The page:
“If it’s clinically appropriate to not involve the parents, we do offer minor consent; that’s something that the student and their therapists would discuss in-depth to determine if that’s appropriate,” Spector said. “But still, the limits of confidentiality apply.”
Some students say the Wellness Center suffers from a version of the squeaky wheel proverb: it seems to them that outwardly distressed students receive more attention.
“If the kids coming in are not talking to (the Wellness Center staff), then they had no issues but are using the Wellness Center as a way to pass the time and to not go to class,” said a Paly junior who asked to remain anonymous because he still regularly uses the center’s services.
He said the center has improved in this respect from last year, now asking questions to those who don’t show their emotions to better assess their intentions.
That improvement came too late for the former Paly student, however, who said when he entered the Wellness Center, the staff told him since he wasn’t showing any outward signs of distress, he was mentally and emotionally sound in their eyes.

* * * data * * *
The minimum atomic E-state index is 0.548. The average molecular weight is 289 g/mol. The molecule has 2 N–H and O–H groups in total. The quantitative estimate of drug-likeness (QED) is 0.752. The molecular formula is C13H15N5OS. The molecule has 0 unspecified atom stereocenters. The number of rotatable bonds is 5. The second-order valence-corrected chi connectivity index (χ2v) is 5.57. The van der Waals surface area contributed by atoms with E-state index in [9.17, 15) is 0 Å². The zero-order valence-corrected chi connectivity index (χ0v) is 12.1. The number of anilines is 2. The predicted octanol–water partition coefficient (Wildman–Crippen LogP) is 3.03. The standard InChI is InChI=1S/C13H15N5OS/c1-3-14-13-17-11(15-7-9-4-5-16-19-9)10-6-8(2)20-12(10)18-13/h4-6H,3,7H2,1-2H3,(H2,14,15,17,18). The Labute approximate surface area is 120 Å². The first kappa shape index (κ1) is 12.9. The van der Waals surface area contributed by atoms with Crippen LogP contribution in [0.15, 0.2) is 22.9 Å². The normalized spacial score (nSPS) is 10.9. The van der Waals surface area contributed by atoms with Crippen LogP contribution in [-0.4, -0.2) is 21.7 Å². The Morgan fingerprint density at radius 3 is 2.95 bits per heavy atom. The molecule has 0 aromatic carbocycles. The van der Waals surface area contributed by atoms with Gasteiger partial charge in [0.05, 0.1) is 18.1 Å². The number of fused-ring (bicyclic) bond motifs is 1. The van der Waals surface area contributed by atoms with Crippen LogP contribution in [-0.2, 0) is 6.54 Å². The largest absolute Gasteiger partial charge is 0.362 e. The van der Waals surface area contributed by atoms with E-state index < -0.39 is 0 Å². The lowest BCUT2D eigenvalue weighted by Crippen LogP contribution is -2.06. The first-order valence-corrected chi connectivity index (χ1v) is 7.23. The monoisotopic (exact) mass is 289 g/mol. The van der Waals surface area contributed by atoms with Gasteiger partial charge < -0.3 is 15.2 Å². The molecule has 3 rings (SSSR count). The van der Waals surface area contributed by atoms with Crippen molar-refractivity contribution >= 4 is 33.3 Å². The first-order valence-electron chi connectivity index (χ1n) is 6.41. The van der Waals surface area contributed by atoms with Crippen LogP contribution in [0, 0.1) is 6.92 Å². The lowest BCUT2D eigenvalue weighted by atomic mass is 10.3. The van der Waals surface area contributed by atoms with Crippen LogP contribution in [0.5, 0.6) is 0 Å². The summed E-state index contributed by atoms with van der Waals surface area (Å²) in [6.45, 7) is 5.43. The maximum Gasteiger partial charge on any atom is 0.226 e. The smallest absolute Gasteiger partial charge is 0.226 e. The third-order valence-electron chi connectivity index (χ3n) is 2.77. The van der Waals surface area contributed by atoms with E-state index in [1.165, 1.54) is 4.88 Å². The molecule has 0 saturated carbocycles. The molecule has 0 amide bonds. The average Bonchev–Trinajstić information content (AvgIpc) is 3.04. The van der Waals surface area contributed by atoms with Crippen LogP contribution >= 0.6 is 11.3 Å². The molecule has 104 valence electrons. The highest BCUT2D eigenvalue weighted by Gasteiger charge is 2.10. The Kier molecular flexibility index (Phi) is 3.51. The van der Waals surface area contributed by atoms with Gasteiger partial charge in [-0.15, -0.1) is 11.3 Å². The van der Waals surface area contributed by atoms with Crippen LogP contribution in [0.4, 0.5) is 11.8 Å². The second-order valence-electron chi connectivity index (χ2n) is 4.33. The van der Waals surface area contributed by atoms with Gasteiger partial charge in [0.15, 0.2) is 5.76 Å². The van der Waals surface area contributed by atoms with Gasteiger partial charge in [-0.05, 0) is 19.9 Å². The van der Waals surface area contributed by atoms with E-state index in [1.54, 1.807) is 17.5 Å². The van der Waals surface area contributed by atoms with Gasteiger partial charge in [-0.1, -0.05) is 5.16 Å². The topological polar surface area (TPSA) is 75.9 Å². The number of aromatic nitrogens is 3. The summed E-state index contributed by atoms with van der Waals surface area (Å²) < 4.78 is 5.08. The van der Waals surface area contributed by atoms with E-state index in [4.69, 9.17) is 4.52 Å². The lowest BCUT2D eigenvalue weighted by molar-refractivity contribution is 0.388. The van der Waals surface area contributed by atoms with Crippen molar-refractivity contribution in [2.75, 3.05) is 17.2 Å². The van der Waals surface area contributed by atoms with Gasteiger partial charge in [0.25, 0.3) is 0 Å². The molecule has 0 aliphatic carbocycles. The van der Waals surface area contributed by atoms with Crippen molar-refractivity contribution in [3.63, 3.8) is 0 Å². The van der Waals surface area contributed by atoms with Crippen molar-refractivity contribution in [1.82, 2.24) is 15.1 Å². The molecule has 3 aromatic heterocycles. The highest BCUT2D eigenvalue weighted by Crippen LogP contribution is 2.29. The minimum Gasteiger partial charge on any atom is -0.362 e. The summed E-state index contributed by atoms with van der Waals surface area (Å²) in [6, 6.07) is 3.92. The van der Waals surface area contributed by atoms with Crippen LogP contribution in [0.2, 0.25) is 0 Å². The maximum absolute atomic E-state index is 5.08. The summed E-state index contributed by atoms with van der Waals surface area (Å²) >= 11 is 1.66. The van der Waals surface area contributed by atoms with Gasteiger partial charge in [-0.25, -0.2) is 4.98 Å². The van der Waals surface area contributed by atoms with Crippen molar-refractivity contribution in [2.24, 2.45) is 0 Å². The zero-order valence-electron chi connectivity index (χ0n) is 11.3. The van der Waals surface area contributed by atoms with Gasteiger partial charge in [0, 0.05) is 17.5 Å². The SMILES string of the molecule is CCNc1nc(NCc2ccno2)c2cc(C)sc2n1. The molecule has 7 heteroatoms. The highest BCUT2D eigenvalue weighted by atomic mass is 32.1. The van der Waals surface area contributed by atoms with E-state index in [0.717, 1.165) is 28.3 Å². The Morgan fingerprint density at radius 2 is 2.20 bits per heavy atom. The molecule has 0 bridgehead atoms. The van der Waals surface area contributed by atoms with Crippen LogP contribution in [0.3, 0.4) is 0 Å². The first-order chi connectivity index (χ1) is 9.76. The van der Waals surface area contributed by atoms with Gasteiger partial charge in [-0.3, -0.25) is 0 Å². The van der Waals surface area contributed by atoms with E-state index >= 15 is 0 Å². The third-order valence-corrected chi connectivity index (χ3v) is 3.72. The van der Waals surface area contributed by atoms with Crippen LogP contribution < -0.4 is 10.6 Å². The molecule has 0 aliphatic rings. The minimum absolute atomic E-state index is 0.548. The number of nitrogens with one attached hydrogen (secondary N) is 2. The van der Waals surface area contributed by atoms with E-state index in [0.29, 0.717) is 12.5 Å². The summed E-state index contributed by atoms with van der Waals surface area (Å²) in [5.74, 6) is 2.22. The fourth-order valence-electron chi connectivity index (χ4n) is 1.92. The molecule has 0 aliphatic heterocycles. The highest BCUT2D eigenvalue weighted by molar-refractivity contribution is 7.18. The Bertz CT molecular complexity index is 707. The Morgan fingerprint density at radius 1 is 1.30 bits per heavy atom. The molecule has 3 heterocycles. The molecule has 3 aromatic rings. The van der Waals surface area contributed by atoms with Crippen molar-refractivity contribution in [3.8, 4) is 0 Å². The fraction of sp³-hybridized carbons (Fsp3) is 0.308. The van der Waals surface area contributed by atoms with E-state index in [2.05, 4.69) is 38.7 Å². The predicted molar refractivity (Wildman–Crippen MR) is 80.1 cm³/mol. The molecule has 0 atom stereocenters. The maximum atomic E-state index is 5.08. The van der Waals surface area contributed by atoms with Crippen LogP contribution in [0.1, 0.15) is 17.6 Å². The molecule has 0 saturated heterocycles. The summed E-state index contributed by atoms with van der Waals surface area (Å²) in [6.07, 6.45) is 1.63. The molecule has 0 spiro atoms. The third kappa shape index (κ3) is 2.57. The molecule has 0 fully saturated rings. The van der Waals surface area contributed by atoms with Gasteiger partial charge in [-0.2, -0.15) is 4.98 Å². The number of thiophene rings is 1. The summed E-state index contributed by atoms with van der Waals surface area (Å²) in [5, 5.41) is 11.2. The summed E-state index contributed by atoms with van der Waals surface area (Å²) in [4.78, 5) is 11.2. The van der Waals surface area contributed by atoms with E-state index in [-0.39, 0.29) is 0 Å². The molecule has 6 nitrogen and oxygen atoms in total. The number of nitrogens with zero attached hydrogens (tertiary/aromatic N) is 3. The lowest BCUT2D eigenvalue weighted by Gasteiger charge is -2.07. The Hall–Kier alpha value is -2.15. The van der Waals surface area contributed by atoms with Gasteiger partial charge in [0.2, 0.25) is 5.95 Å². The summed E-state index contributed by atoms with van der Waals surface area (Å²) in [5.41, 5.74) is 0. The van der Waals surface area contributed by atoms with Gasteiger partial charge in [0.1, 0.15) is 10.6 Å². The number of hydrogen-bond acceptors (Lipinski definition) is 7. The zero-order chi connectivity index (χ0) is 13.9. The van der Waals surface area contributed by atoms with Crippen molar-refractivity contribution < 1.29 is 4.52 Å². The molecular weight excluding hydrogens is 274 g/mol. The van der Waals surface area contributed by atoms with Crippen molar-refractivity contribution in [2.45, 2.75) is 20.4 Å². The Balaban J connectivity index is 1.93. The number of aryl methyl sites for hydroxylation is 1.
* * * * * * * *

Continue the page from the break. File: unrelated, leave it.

“According to them, I clearly wasn’t showing signs of stress and was therefore fine, which I was directly told,” he said. “Most of the time I was sitting there quietly with a blank expression on my face, usually because that’s all I could manage.”
This student says the Wellness Center began to limit his time there to 15 minutes and began to call his teachers and parents, saying students without issues couldn’t stay longer than that.
Spector said she couldn’t comment on individual student cases but that, in a scenario where a student is emotionally inexpressive or unwilling to communicate, the Wellness Center will generally ask them to leave after 15 minutes but their response can be subject to change on a case-by-case basis.
While the Wellness Center was established to make sure it met the mental health needs of Paly students, so far, at least, it has no way of ensuring that some students won’t fall through the cracks given its case-by-case policy as described by Spector.
Students who are enrolled in Wellness Center counseling receive thorough follow-up communication after sessions, but that cannot be said for those who sporadically or even regularly drop into the Wellness Center in search of support.
Spector said she may reach out to those who drop in sporadically or regularly depending on their past history or other factors, but insisted that it is case-by-case and that there’s no guarantee of a follow-up.
The former Paly student was one of those sporadic visitors. He said he dropped by frequently when he was unable to function in class but felt unnoticed and pushed out by Wellness Center staff.
“I didn’t demand attention from the staff or anything. I just thought it was a safe space,” he said. “After a while, however, some of the Wellness Center staff noticed I was a regular and warned me that if I kept using the Wellness Center to skip class, I would have to give up on coming there again.”